Student

22-year-old adult James Ashford recently visited Harry Potter World on his own. This is his sorry tale

FILM: Lights, camera, lots of action

Only one woman in Hollywood specialises in thrillers. Sarah Gristwood meets Kathryn Bigelow, director of 'Strange Days'

Win a quiet night in with Glenn Gould

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Waiting for a gust of wind

Will British theatre survive beyond the millennium? In the first of a series on the state of the nation's drama, Richard Eyre, the National's artistic director, offers Clare Bayley his vision for the future

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Hollywood comes to Hackney

Heart-throb Ralph Fiennes takes on the ultimate actor's challenge of Hamlet, promising tinseltown glitz for a grey part of town, says Genevieve Fox

FILM / Lest We Forget: One of the all-time great films opens this week: Steven Spielberg's 'Schindler's List'. Quentin Curtis reviews it

THERE IS a question that may nag at you during the three hours of Schindler's List: why am I watching this? It may be prompted by one of the summary executions that stain the screen like the blood of their victims seeping through the snow - by the sight of a German soldier murdering a Jew with a prim flick of the revolver, as if giving a final flourish of the pen to a death warrant. Or by the prisoners arriving at a re-created Auschwitz, built for the film alongside the original, to be greeted by an orgy of shouting and the steaming breath of guard-dogs. Why am I watching this? What business has entertainment with atrocity?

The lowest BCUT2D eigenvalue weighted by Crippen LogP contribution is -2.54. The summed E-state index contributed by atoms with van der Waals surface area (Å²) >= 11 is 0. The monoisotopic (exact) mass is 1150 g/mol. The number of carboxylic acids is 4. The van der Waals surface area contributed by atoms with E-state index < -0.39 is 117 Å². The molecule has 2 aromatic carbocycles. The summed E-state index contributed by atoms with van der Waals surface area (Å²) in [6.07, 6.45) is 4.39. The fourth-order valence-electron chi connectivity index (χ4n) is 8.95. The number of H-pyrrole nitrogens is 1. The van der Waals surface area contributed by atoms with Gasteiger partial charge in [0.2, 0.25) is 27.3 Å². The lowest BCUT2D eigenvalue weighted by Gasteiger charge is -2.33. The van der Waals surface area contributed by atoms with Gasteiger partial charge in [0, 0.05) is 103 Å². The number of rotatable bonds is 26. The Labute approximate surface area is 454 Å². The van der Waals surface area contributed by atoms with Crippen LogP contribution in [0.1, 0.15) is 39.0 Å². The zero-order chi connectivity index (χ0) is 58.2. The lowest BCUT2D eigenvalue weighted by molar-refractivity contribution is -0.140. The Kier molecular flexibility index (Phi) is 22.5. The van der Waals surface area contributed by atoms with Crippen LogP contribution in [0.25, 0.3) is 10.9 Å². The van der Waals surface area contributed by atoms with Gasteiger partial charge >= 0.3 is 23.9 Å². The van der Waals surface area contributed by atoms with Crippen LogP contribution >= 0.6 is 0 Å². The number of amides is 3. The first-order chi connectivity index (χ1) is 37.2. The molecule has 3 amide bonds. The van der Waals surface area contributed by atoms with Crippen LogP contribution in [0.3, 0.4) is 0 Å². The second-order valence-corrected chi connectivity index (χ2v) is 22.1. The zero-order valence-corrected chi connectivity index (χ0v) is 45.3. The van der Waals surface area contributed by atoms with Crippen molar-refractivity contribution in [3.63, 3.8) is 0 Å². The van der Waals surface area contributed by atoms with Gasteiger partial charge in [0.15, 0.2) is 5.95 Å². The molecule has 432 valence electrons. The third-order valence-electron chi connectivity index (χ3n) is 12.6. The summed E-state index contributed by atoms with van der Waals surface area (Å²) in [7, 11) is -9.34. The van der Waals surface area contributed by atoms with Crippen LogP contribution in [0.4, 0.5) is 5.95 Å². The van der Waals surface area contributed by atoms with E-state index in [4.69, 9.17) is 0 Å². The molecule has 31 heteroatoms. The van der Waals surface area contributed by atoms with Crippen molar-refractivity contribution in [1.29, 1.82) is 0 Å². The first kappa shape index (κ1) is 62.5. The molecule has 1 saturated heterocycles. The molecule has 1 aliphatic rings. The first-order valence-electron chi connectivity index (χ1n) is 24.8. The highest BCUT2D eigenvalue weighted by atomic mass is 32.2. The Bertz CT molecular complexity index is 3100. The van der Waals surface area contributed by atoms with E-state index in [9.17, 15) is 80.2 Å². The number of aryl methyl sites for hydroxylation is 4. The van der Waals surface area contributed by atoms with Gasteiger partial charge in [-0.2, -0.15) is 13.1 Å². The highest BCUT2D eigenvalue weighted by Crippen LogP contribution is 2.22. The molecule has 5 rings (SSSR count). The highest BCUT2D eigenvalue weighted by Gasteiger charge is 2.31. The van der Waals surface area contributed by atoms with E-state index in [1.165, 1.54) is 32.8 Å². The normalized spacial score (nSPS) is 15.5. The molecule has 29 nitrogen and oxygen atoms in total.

FILM / Pitiful monsters: The Plaszow camp re-created in Schindler's List looks horrifyingly authentic. Not so its commandant, Amon Goeth. To shock his audience, the film director Steven Spielberg gives the monster a more human face than history would allow

Nazis] I hate these guys]': thus the intrepid and right-thinking Indy (Harrison Ford) in Steven Spielberg's Indiana Jones and the Last Crusade. The line is plainly a gag, but it's an uneasy one. Somewhere within it is the nagging awareness that the prime audience for Spielberg's movies is made up of those frighteningly innocent high school children who, asked to explain the significance of the word 'Holocaust', replied that it was a Jewish holiday.

Fiennes hits Pole

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